·         It is not a shallow or superficial marketing strategy
·         It is not impossible to define
·         It is not a different term for ‘Creative Marketing’
The basics of experiential marketing lie outside of marketing practices and, hence, cannot be reduced to marketing alone. Literature on the nature of human experiences has deep sociological, anthropological, and philosophical roots. The key to creating experiential marketing campaigns lies in understanding what the term ‘Experiential’ means. Here, once more, one must begin by avoiding traditional and often simplistic definitions of ‘experience’. So we must understand what experience is not:
·         It is not a sophisticated term used to explain things like love, hate and other emotional responses, or mystical and religious events.
·         It is not an exchangeable concept with ‘feeling’ or ‘sensation’
·         It is not subjective—meaning that every experience is essentially incommensurable
·         It is not objective—meaning that every experience is quantifiable and subject to, for instance, statistical manipulation
Sometimes when we try to untie a knot too quickly we end up simply making it tighter. If ‘experiential marketing’ is the knot we need to untie, in order to find all its connections and uses, then it must be the case that we must work it out by softening each individual lace.
To properly understand experience we must think on two entirely dissimilar events in which we use the word experience to explain them. Take first the experience of standing in front of your favorite painting (I hope you have one, but if not maybe some masterpieces could serve as inspirations Picasso, Liechtenstein, Kandinsky). When standing in front of a captivating piece of art we are said to have an aesthetic experience, that is, an combination of a series of effects: the colors awake certain moods, the figures, lines or shapes are associated with other people, other places, other times, the museum or gallery itself encourages in us a certain sense of respect and awe for what is being shown, and, finally the work will also help to inspire our own creativity—depending on our interests we may be inspired by the use of forms, colors, by the depiction of an event, the way a person’s character is conveyed, etc. Now, on the other hand, think of returning from a trip to a distant country with a different culture, and telling someone how that experience was life changing. An experience will in this case refer to our new found relationships, our experimentation with new foods, new habits, and new places, and the discovery of our own particular costumes and differences with respect to the local people, etc., all of which created in us a reflection and a sense of pride and fulfillment for having felt, heard, seen and touched so many new things. Keep in mind that there is no reflection no intellectual grasp without the many new sensations, and that in equal manner, those new sensations gain meaning only when we begin to reflect on them.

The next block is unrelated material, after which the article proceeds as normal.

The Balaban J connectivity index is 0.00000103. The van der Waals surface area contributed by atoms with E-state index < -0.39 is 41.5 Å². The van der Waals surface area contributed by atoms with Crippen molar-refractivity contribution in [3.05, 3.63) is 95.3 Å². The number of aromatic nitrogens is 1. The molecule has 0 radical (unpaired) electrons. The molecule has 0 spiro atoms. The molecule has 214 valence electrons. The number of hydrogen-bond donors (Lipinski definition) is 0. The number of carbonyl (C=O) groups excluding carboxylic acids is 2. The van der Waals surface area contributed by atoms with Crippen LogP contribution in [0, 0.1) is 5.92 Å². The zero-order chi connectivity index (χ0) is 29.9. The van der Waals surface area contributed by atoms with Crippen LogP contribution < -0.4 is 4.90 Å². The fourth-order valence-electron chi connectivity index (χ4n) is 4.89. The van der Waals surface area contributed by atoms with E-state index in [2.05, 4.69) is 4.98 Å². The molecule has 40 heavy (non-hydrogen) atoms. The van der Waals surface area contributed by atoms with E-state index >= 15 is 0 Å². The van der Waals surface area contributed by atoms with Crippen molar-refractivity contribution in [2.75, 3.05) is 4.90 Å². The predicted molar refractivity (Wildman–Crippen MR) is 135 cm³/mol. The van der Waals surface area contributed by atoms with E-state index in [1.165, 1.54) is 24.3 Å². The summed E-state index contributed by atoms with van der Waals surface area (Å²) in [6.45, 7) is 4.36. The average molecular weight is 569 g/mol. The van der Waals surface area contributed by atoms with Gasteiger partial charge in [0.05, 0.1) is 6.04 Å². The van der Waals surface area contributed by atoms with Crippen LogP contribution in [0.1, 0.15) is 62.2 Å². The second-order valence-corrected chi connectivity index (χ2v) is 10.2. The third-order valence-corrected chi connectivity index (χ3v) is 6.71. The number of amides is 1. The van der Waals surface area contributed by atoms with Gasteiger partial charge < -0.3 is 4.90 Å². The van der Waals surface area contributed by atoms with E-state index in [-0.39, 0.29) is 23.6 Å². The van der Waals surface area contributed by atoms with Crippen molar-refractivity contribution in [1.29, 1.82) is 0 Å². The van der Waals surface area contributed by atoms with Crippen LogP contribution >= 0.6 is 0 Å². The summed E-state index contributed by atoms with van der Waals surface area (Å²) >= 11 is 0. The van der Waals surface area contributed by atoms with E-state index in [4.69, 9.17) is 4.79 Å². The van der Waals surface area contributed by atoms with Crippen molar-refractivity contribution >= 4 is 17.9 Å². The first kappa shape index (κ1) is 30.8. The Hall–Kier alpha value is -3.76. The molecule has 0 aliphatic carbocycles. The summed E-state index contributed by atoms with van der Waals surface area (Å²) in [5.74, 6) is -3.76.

In both kinds of experiences there are two fundamental aspects, two joining lines between them:
1) both can only be understood by means of what can be called a multi-level analysis, that is, an analysis of aspects that cannot be simply added and subtracted to each other, but which instead can be taken as running parallel to each other, while maintaining a subtle but tangible relation to each other;
And 2) in both kinds of experiences, we project a certain sense of unity and coherence that work by collecting the diverse elements, so that they don’t appear as separate and unrelated, but as forming a coherent structure, a network of elements. Like all networks these ones don’t exist in isolation, but are connected, in turn, to other networks, which are in any case separate from the new one—this is why no matter how new an experience is, how novel it seems, it is not disconnected from the rest of our lives, but on the contrary it is always new, novel, and exciting, with respect to other previous experiences.

The second Part of this story will discuss how to identify the experiential elements of any offering and, more importantly, it will discuss the elements that transform marketing and consumption into an experience. Subscribe to the factish and keep up to date with the creative trends that are moving the world today.

Written by Daniel Vargas Gómez